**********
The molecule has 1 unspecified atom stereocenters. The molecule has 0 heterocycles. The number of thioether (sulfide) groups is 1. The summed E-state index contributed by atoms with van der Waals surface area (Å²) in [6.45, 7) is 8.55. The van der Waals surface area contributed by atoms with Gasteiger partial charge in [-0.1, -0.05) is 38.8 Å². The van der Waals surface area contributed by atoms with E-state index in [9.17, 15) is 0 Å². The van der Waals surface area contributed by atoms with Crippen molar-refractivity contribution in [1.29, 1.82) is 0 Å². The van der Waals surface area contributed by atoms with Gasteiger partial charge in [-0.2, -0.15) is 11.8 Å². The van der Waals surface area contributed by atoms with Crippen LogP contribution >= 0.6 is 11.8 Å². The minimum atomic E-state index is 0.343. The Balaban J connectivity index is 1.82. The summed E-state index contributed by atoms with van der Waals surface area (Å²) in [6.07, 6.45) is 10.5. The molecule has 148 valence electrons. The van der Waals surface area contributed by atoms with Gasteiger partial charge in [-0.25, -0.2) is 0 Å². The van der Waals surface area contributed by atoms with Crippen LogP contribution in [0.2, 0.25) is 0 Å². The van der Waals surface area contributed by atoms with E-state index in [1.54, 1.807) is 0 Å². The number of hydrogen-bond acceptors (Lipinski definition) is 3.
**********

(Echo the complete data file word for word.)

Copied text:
The molecule has 1 unspecified atom stereocenters. The molecule has 0 heterocycles. The number of thioether (sulfide) groups is 1. The summed E-state index contributed by atoms with van der Waals surface area (Å²) in [6.45, 7) is 8.55. The van der Waals surface area contributed by atoms with Gasteiger partial charge in [-0.1, -0.05) is 38.8 Å². The van der Waals surface area contributed by atoms with E-state index in [9.17, 15) is 0 Å². The van der Waals surface area contributed by atoms with Crippen molar-refractivity contribution in [1.29, 1.82) is 0 Å². The van der Waals surface area contributed by atoms with Gasteiger partial charge in [-0.2, -0.15) is 11.8 Å². The van der Waals surface area contributed by atoms with Crippen LogP contribution >= 0.6 is 11.8 Å². The minimum atomic E-state index is 0.343. The Balaban J connectivity index is 1.82. The summed E-state index contributed by atoms with van der Waals surface area (Å²) in [6.07, 6.45) is 10.5. The molecule has 148 valence electrons. The van der Waals surface area contributed by atoms with Gasteiger partial charge in [-0.25, -0.2) is 0 Å². The van der Waals surface area contributed by atoms with Crippen LogP contribution in [0.2, 0.25) is 0 Å². The van der Waals surface area contributed by atoms with E-state index in [1.54, 1.807) is 0 Å². The number of hydrogen-bond acceptors (Lipinski definition) is 3.